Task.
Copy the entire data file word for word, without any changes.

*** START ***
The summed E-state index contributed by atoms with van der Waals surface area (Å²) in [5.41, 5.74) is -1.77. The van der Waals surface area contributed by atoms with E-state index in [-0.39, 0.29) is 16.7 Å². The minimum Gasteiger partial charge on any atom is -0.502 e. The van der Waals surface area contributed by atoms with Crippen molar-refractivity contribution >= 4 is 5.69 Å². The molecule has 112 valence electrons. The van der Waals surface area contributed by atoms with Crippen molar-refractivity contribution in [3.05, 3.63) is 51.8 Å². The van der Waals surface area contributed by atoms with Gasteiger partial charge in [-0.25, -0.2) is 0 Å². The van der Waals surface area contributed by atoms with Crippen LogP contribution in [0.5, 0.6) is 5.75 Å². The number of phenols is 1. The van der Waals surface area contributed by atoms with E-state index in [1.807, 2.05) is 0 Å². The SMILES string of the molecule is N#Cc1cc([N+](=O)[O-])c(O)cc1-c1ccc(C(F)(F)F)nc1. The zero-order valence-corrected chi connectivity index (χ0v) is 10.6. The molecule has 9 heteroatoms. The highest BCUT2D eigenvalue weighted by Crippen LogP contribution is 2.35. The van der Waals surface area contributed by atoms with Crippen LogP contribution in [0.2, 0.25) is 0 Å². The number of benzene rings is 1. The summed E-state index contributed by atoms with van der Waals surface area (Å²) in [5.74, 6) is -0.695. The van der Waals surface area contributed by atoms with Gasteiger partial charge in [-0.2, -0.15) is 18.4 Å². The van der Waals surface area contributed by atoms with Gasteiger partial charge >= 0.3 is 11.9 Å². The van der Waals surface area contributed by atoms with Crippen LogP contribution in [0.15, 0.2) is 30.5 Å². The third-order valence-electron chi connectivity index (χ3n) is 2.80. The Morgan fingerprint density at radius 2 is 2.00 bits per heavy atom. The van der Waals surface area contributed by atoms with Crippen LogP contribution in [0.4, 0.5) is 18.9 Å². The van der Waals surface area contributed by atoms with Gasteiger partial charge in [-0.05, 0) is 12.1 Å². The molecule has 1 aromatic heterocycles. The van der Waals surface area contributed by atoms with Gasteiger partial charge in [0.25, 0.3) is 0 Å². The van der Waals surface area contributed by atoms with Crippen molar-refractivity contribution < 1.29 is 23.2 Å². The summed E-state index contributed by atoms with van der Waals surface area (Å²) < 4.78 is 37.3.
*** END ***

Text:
The summed E-state index contributed by atoms with van der Waals surface area (Å²) in [5.41, 5.74) is -1.77. The van der Waals surface area contributed by atoms with E-state index in [-0.39, 0.29) is 16.7 Å². The minimum Gasteiger partial charge on any atom is -0.502 e. The van der Waals surface area contributed by atoms with Crippen molar-refractivity contribution >= 4 is 5.69 Å². The molecule has 112 valence electrons. The van der Waals surface area contributed by atoms with Crippen molar-refractivity contribution in [3.05, 3.63) is 51.8 Å². The van der Waals surface area contributed by atoms with Gasteiger partial charge in [-0.25, -0.2) is 0 Å². The van der Waals surface area contributed by atoms with Crippen LogP contribution in [0.5, 0.6) is 5.75 Å². The number of phenols is 1. The van der Waals surface area contributed by atoms with E-state index in [1.807, 2.05) is 0 Å². The SMILES string of the molecule is N#Cc1cc([N+](=O)[O-])c(O)cc1-c1ccc(C(F)(F)F)nc1. The zero-order valence-corrected chi connectivity index (χ0v) is 10.6. The molecule has 9 heteroatoms. The highest BCUT2D eigenvalue weighted by Crippen LogP contribution is 2.35. The van der Waals surface area contributed by atoms with Crippen LogP contribution in [0.2, 0.25) is 0 Å². The number of benzene rings is 1. The summed E-state index contributed by atoms with van der Waals surface area (Å²) in [5.74, 6) is -0.695. The van der Waals surface area contributed by atoms with Gasteiger partial charge in [-0.2, -0.15) is 18.4 Å². The van der Waals surface area contributed by atoms with Gasteiger partial charge >= 0.3 is 11.9 Å². The van der Waals surface area contributed by atoms with Crippen LogP contribution in [0.15, 0.2) is 30.5 Å². The third-order valence-electron chi connectivity index (χ3n) is 2.80. The Morgan fingerprint density at radius 2 is 2.00 bits per heavy atom. The van der Waals surface area contributed by atoms with Crippen LogP contribution in [0.4, 0.5) is 18.9 Å². The van der Waals surface area contributed by atoms with Gasteiger partial charge in [-0.05, 0) is 12.1 Å². The molecule has 1 aromatic heterocycles. The van der Waals surface area contributed by atoms with Gasteiger partial charge in [0.25, 0.3) is 0 Å². The van der Waals surface area contributed by atoms with Crippen molar-refractivity contribution < 1.29 is 23.2 Å². The summed E-state index contributed by atoms with van der Waals surface area (Å²) < 4.78 is 37.3.